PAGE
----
Too close identification of novelists with their characters can produce results in fiction that are as messy as they are in therapy, the most extreme example of this being the creation of ‘Mary-Sue’  characters, which are little more than wish-fulfilments of the author, projected onto the page.  Ensuring the necessary degree of objectivity required by empathy, I suggest, poses the greatest challenge for the author when writing characters that are autobiographical or semi-autobiographical.

Can Empathy Be Enhanced?

The role of the novel in shaping empathy in readers has been debated for centuries. Recent research offers support for George Eliot’s bold declaration: “If Art does not enlarge men’s sympathies, then it does nothing.” 5

Does empathy felt while reading fiction cultivate a sense of connection, which leads to altruistic actions on behalf of real others?  In “Empathy and the Novel” (2007) 6, Suzanne Keen – drawing on psychology, neuroscience, literary history and philosophy – concludes that while certain novels can provoke empathy in readers, this does not necessarily translate into altruistic behaviour. She observes that the greater the degree of ‘fictiveness’ a given novel has – according to the readers’ perceptions – the more likely they are to empathise with its characters.

As with many complex human qualities with profound implications for social functioning, the foundations for empathy are laid down in early childhood, with both nature and nurture coming into play. The ability to empathise is likely to be on a continuum and there will be individual differences with regard to how well-developed this capacity is.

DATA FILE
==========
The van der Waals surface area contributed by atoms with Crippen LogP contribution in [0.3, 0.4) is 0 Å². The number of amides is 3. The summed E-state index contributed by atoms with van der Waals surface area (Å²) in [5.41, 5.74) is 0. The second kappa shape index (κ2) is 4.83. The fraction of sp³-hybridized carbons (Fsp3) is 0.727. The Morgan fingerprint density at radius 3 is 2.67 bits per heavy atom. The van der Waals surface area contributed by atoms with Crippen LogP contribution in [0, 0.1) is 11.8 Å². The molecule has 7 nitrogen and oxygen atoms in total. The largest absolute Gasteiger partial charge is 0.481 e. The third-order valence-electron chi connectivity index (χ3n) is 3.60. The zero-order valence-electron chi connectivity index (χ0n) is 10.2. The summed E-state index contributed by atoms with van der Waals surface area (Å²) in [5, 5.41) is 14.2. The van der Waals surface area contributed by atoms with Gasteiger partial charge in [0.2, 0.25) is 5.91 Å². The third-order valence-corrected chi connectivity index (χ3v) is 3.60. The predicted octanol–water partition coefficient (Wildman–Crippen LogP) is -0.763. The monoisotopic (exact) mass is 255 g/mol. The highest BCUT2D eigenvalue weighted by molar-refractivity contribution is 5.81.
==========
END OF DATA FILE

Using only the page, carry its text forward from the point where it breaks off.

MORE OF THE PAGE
What if empathising with one’s fellow human beings isn’t a particular strength? Can one learn to increase empathic understanding? Research into the enhancement of empathy in adulthood is thin on the ground, but what there is suggests that there is greater plasticity than was previously thought. For example, a very recent study indicated that ‘imagining and enacting oneself as an imaginary other’ can enhance empathy in adolescents (Goldstein and Winner, in press) 7.

In this, and other studies in this area, role-play was used, but I see no reason why the sustained cognitive and emotional effort required to create fictional characters, and to follow their journey through the course of writing a novel, should not enhance empathy. The good news for fiction writers is that this aspect of writing fiction, along with others, may well improve with time and effort, but we won’t necessarily become more altruistic in the process.

1.    E. M Forster, Aspects of the Novel
2.    Ernest Hemingway, The Doctor and the Doctor’s Wife
3.    Ian McEwan, Atonement
4.    Carl. R. Rogers, On Becoming a Person: A Therapist’s View of Psychotherapy           
5.    George Eliot, letter to Charles Bray
6.    Suzanne Keen, Empathy and the Novel
7.    Goldstein, T.R. and Winner, E. Enhancing Empathy and Theory of Mind, Journal of Cognition and Development (2011 in press)

Sue Carver, consultant clinical psychologist and writer of fiction and poetry, has a keen interest in the psychological aspects of the creative writing process. She doesn’t entirely agree with Erica Jong that “all writing problems are psychological problems...”, but she would be happy to consider, from a psychologist’s perspective, any writing-related questions that you may like to pose. 

Her Q and A column, Carver’s Couch, will appear in the October issue of WWJ. Please send your questions to: with the subject heading Carver’s Couch.